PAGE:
The United Nations entity for gender equality has praised the UK’s advertising watchdog for its decision to ban two ads that “presented gender stereotypes in a way that was likely to cause harm”, while others aren’t so pleased.
Having introduced tough new regulations around stereotypes in advertising at the beginning of the year, the Advertising Standards Authority was recently able to put the reforms into action.
The first of the banned ads, a short video for Philadelphia cream cheese, depicted two ‘dopey dads’ that become distracted once they indulge in the cheese and leave their babies on a conveyer belt.
“We concluded that the ad perpetuated a harmful stereotype, namely that men were ineffective at childcare, and was in breach of the Code,” the ASA said in its ruling of the Philadelphia ad.
The other ad was for Volkswagen and featured males engaged in adventurous activities alongside women sleeping or caring for children.
“By juxtaposing images of men in extraordinary environments and carrying out adventurous activities with women who appeared passive or engaged in a stereotypical care-giving role, we considered that the ad directly contrasted stereotypical male and female roles and characteristics in a manner that gave the impression that they were exclusively associated with one gender,” the ASA said.
Volkswagen UK head of marketing for Geraldine Ingham disagreed with the ASA’s ruling.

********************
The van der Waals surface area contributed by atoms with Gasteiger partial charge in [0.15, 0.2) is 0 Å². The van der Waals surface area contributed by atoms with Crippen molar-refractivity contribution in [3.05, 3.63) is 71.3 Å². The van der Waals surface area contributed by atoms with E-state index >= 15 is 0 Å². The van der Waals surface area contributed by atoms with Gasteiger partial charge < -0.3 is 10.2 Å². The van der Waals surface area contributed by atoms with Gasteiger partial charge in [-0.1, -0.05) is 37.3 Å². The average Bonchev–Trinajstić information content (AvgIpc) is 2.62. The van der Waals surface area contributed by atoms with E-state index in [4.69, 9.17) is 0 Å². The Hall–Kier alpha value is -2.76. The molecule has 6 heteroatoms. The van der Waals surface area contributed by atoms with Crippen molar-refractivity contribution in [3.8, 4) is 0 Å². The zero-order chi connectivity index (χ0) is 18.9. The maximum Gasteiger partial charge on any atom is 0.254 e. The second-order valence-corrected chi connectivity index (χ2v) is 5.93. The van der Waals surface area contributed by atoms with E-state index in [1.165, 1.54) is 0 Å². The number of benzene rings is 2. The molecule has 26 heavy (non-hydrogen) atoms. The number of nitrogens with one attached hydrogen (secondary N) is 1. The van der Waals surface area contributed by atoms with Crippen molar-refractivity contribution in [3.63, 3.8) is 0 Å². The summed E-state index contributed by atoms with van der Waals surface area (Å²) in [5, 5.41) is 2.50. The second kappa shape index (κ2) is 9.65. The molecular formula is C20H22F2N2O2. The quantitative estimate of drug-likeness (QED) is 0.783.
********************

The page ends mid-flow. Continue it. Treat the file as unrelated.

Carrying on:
“As both a leader within this business and as a mother, I do not believe that the roles of the women in this advertisement are in any way portrayed negatively,” she said.
“Just like the men, they are shown taking part in challenging situations, such as in a tent perched on a mountainside and in a spacecraft, while another is shown to be embarking on what is surely life’s greatest and most valuable role – raising another human being.”
Both ads had been the subject of numerous complaints, prompting the watchdog to investigate the campaigns under its new regulations.
— Nick Lambert (@N1ckLambert) August 14, 2019
A third ad by Nestlé which featured a female ballet dancer, a male drummer and a male rower each practising their craft at different ages was not banned.
And while the decision inevitably attracted some outrage on social media, it drew praise at the top end of town.
UN Women director of strategic partnerships and lead for the Unstereotype Alliance Dan Seymour said: “It is encouraging to see the impact the UK’s ASA guidelines are already having and that the commitments made to ending stereotypes in advertising are serious.
“Harmful gender stereotypes have profound consequences. They are behind different forms of discrimination, from limiting women’s leadership roles to reducing their economic opportunity. They underlie significant problems of violence against women, something experienced by an estimated one in three women in the world, with consequences that threaten women’s lives.”
Conservative Party cabinet minister Liz Truss condemned the ruling, writing “we should be a beacon of freedom not a beacon of banning”, on Twitter.
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